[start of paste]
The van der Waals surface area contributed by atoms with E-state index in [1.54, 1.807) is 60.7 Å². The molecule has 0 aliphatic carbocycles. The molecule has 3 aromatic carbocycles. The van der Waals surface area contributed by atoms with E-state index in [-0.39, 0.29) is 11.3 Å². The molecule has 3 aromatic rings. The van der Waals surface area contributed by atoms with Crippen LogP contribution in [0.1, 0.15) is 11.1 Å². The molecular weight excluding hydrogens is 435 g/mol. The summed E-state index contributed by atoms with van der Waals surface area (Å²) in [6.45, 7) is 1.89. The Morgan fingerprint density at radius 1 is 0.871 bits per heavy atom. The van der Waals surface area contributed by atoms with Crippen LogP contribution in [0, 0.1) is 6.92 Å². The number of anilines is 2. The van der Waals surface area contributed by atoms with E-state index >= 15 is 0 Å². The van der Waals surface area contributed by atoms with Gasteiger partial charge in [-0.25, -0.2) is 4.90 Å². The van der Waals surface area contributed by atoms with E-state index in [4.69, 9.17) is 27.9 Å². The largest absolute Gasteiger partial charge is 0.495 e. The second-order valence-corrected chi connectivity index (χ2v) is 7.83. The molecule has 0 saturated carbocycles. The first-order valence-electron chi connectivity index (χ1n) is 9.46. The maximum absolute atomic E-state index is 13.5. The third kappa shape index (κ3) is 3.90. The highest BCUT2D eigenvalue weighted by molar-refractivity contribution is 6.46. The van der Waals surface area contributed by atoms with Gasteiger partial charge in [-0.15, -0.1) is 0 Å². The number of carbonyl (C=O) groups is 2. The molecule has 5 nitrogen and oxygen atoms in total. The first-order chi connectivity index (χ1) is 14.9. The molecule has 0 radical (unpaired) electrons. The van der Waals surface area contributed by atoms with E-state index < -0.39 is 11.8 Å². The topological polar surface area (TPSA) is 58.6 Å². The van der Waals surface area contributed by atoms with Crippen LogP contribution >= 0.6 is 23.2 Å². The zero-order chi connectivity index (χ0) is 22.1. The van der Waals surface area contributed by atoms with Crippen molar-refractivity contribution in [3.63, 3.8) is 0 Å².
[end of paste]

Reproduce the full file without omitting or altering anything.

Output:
The van der Waals surface area contributed by atoms with E-state index in [1.54, 1.807) is 60.7 Å². The molecule has 0 aliphatic carbocycles. The molecule has 3 aromatic carbocycles. The van der Waals surface area contributed by atoms with E-state index in [-0.39, 0.29) is 11.3 Å². The molecule has 3 aromatic rings. The van der Waals surface area contributed by atoms with Crippen LogP contribution in [0.1, 0.15) is 11.1 Å². The molecular weight excluding hydrogens is 435 g/mol. The summed E-state index contributed by atoms with van der Waals surface area (Å²) in [6.45, 7) is 1.89. The Morgan fingerprint density at radius 1 is 0.871 bits per heavy atom. The van der Waals surface area contributed by atoms with Crippen LogP contribution in [0, 0.1) is 6.92 Å². The number of anilines is 2. The van der Waals surface area contributed by atoms with E-state index >= 15 is 0 Å². The van der Waals surface area contributed by atoms with Gasteiger partial charge in [-0.25, -0.2) is 4.90 Å². The van der Waals surface area contributed by atoms with E-state index in [4.69, 9.17) is 27.9 Å². The largest absolute Gasteiger partial charge is 0.495 e. The second-order valence-corrected chi connectivity index (χ2v) is 7.83. The molecule has 0 saturated carbocycles. The first-order valence-electron chi connectivity index (χ1n) is 9.46. The maximum absolute atomic E-state index is 13.5. The third kappa shape index (κ3) is 3.90. The highest BCUT2D eigenvalue weighted by molar-refractivity contribution is 6.46. The van der Waals surface area contributed by atoms with Gasteiger partial charge in [-0.15, -0.1) is 0 Å². The number of carbonyl (C=O) groups is 2. The molecule has 5 nitrogen and oxygen atoms in total. The first-order chi connectivity index (χ1) is 14.9. The molecule has 0 radical (unpaired) electrons. The van der Waals surface area contributed by atoms with E-state index < -0.39 is 11.8 Å². The topological polar surface area (TPSA) is 58.6 Å². The van der Waals surface area contributed by atoms with Crippen LogP contribution >= 0.6 is 23.2 Å². The zero-order chi connectivity index (χ0) is 22.1. The van der Waals surface area contributed by atoms with Crippen molar-refractivity contribution in [3.63, 3.8) is 0 Å².